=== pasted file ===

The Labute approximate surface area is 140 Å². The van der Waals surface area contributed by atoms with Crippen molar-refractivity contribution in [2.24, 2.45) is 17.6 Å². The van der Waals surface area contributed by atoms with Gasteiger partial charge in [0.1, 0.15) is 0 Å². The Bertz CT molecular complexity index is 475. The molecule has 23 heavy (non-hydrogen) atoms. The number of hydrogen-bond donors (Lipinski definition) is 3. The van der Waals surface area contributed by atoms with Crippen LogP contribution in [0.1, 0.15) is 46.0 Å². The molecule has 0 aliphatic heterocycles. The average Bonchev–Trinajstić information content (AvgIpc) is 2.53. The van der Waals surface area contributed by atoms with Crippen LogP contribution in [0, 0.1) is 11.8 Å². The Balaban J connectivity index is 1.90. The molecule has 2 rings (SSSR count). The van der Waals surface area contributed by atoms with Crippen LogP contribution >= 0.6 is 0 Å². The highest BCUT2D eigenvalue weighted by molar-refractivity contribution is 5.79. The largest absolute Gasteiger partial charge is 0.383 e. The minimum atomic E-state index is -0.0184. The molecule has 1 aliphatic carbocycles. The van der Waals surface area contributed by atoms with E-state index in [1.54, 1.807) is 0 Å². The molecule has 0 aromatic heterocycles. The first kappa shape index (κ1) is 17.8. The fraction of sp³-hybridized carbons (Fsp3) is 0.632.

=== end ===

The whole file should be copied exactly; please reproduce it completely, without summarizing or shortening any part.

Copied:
The Labute approximate surface area is 140 Å². The van der Waals surface area contributed by atoms with Crippen molar-refractivity contribution in [2.24, 2.45) is 17.6 Å². The van der Waals surface area contributed by atoms with Gasteiger partial charge in [0.1, 0.15) is 0 Å². The Bertz CT molecular complexity index is 475. The molecule has 23 heavy (non-hydrogen) atoms. The number of hydrogen-bond donors (Lipinski definition) is 3. The van der Waals surface area contributed by atoms with Crippen LogP contribution in [0.1, 0.15) is 46.0 Å². The molecule has 0 aliphatic heterocycles. The average Bonchev–Trinajstić information content (AvgIpc) is 2.53. The van der Waals surface area contributed by atoms with Crippen LogP contribution in [0, 0.1) is 11.8 Å². The Balaban J connectivity index is 1.90. The molecule has 2 rings (SSSR count). The van der Waals surface area contributed by atoms with Crippen LogP contribution >= 0.6 is 0 Å². The highest BCUT2D eigenvalue weighted by molar-refractivity contribution is 5.79. The largest absolute Gasteiger partial charge is 0.383 e. The minimum atomic E-state index is -0.0184. The molecule has 1 aliphatic carbocycles. The van der Waals surface area contributed by atoms with E-state index in [1.54, 1.807) is 0 Å². The molecule has 0 aromatic heterocycles. The first kappa shape index (κ1) is 17.8. The fraction of sp³-hybridized carbons (Fsp3) is 0.632.